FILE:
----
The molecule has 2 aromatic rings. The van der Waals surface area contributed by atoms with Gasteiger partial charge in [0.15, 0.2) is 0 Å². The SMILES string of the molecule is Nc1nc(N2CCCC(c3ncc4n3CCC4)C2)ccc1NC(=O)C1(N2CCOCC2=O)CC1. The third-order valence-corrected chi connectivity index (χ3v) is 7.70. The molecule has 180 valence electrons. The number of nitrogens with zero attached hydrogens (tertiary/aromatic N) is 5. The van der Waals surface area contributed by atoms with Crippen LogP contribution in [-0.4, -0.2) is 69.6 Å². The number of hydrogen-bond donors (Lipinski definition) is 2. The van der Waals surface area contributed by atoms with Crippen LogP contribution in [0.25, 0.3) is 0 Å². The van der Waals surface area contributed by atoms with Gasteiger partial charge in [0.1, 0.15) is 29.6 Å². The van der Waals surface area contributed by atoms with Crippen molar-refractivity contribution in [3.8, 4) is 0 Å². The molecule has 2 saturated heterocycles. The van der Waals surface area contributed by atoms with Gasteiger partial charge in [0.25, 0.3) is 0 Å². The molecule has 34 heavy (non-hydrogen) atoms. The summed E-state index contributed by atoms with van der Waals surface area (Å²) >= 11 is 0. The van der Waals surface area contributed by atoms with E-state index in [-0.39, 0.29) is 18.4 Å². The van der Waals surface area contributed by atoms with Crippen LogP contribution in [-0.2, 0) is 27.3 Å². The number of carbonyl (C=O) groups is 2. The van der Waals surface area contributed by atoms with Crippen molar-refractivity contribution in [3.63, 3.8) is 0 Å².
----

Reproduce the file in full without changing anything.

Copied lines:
The molecule has 2 aromatic rings. The van der Waals surface area contributed by atoms with Gasteiger partial charge in [0.15, 0.2) is 0 Å². The SMILES string of the molecule is Nc1nc(N2CCCC(c3ncc4n3CCC4)C2)ccc1NC(=O)C1(N2CCOCC2=O)CC1. The third-order valence-corrected chi connectivity index (χ3v) is 7.70. The molecule has 180 valence electrons. The number of nitrogens with zero attached hydrogens (tertiary/aromatic N) is 5. The van der Waals surface area contributed by atoms with Crippen LogP contribution in [-0.4, -0.2) is 69.6 Å². The number of hydrogen-bond donors (Lipinski definition) is 2. The van der Waals surface area contributed by atoms with Crippen LogP contribution in [0.25, 0.3) is 0 Å². The van der Waals surface area contributed by atoms with Gasteiger partial charge in [0.1, 0.15) is 29.6 Å². The van der Waals surface area contributed by atoms with Crippen molar-refractivity contribution in [3.8, 4) is 0 Å². The molecule has 2 saturated heterocycles. The van der Waals surface area contributed by atoms with Gasteiger partial charge in [0.25, 0.3) is 0 Å². The molecule has 34 heavy (non-hydrogen) atoms. The summed E-state index contributed by atoms with van der Waals surface area (Å²) >= 11 is 0. The van der Waals surface area contributed by atoms with E-state index in [-0.39, 0.29) is 18.4 Å². The van der Waals surface area contributed by atoms with Crippen LogP contribution in [-0.2, 0) is 27.3 Å². The number of carbonyl (C=O) groups is 2. The van der Waals surface area contributed by atoms with Crippen molar-refractivity contribution in [3.63, 3.8) is 0 Å².